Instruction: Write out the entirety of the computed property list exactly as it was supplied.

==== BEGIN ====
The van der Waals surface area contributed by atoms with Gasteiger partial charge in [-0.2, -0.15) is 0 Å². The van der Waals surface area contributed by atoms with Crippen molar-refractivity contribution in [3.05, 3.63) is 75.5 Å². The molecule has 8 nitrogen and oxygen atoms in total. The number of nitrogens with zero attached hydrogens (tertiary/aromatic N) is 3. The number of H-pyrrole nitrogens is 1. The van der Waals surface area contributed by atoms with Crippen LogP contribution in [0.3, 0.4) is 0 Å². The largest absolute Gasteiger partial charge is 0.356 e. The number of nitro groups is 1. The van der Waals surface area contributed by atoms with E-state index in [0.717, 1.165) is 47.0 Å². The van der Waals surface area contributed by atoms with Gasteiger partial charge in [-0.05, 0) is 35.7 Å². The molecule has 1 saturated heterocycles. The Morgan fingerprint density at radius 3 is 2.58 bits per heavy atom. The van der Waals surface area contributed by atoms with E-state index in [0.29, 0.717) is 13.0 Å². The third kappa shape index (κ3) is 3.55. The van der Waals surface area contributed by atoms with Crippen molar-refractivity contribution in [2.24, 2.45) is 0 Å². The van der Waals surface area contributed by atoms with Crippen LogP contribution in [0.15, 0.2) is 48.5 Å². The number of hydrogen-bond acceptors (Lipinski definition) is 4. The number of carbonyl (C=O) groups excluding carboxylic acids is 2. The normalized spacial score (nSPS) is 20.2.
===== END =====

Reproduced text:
The van der Waals surface area contributed by atoms with Gasteiger partial charge in [-0.2, -0.15) is 0 Å². The van der Waals surface area contributed by atoms with Crippen molar-refractivity contribution in [3.05, 3.63) is 75.5 Å². The molecule has 8 nitrogen and oxygen atoms in total. The number of nitrogens with zero attached hydrogens (tertiary/aromatic N) is 3. The number of H-pyrrole nitrogens is 1. The van der Waals surface area contributed by atoms with Crippen LogP contribution in [0.3, 0.4) is 0 Å². The largest absolute Gasteiger partial charge is 0.356 e. The number of nitro groups is 1. The van der Waals surface area contributed by atoms with E-state index in [0.717, 1.165) is 47.0 Å². The van der Waals surface area contributed by atoms with Gasteiger partial charge in [-0.05, 0) is 35.7 Å². The molecule has 1 saturated heterocycles. The Morgan fingerprint density at radius 3 is 2.58 bits per heavy atom. The van der Waals surface area contributed by atoms with E-state index in [0.29, 0.717) is 13.0 Å². The third kappa shape index (κ3) is 3.55. The van der Waals surface area contributed by atoms with Crippen molar-refractivity contribution in [2.24, 2.45) is 0 Å². The van der Waals surface area contributed by atoms with Crippen LogP contribution in [0.15, 0.2) is 48.5 Å². The number of hydrogen-bond acceptors (Lipinski definition) is 4. The number of carbonyl (C=O) groups excluding carboxylic acids is 2. The normalized spacial score (nSPS) is 20.2.